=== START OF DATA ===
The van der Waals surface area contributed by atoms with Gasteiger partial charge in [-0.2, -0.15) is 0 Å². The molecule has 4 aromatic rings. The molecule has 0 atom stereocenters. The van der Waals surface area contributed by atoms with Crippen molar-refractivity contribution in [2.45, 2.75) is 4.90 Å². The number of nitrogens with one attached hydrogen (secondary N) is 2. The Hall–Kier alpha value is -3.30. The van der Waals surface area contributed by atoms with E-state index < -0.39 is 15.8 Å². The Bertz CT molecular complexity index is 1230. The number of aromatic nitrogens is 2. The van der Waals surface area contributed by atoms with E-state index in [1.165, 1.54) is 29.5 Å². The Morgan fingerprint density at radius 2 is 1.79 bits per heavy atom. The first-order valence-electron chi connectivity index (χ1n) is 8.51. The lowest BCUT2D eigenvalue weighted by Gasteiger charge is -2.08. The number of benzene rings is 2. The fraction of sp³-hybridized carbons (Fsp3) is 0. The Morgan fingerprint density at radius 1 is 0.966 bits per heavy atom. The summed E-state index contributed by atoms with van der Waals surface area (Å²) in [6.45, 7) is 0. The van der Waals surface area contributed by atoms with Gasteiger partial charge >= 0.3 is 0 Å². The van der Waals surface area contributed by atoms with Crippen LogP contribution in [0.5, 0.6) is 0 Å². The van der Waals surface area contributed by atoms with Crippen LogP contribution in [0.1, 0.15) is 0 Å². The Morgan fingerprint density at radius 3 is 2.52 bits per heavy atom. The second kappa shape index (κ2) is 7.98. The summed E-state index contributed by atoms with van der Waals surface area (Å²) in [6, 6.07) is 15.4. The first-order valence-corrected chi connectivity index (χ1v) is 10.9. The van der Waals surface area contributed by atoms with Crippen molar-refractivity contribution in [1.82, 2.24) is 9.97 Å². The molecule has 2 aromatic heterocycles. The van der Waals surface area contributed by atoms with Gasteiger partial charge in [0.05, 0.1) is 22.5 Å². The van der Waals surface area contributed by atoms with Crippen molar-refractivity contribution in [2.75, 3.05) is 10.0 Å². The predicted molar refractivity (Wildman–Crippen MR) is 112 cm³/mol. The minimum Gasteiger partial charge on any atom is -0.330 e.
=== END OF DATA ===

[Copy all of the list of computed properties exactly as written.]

The van der Waals surface area contributed by atoms with Gasteiger partial charge in [-0.2, -0.15) is 0 Å². The molecule has 4 aromatic rings. The molecule has 0 atom stereocenters. The van der Waals surface area contributed by atoms with Crippen molar-refractivity contribution in [2.45, 2.75) is 4.90 Å². The number of nitrogens with one attached hydrogen (secondary N) is 2. The Hall–Kier alpha value is -3.30. The van der Waals surface area contributed by atoms with E-state index < -0.39 is 15.8 Å². The Bertz CT molecular complexity index is 1230. The number of aromatic nitrogens is 2. The van der Waals surface area contributed by atoms with E-state index in [1.165, 1.54) is 29.5 Å². The Morgan fingerprint density at radius 2 is 1.79 bits per heavy atom. The first-order valence-electron chi connectivity index (χ1n) is 8.51. The lowest BCUT2D eigenvalue weighted by Gasteiger charge is -2.08. The number of benzene rings is 2. The fraction of sp³-hybridized carbons (Fsp3) is 0. The Morgan fingerprint density at radius 1 is 0.966 bits per heavy atom. The summed E-state index contributed by atoms with van der Waals surface area (Å²) in [6.45, 7) is 0. The van der Waals surface area contributed by atoms with Gasteiger partial charge >= 0.3 is 0 Å². The van der Waals surface area contributed by atoms with Crippen LogP contribution in [0.5, 0.6) is 0 Å². The van der Waals surface area contributed by atoms with Crippen LogP contribution in [0.1, 0.15) is 0 Å². The Morgan fingerprint density at radius 3 is 2.52 bits per heavy atom. The second kappa shape index (κ2) is 7.98. The summed E-state index contributed by atoms with van der Waals surface area (Å²) in [6, 6.07) is 15.4. The first-order valence-corrected chi connectivity index (χ1v) is 10.9. The van der Waals surface area contributed by atoms with Crippen molar-refractivity contribution in [1.82, 2.24) is 9.97 Å². The molecule has 2 aromatic heterocycles. The van der Waals surface area contributed by atoms with Gasteiger partial charge in [0.05, 0.1) is 22.5 Å². The van der Waals surface area contributed by atoms with Crippen molar-refractivity contribution in [2.75, 3.05) is 10.0 Å². The predicted molar refractivity (Wildman–Crippen MR) is 112 cm³/mol. The minimum Gasteiger partial charge on any atom is -0.330 e.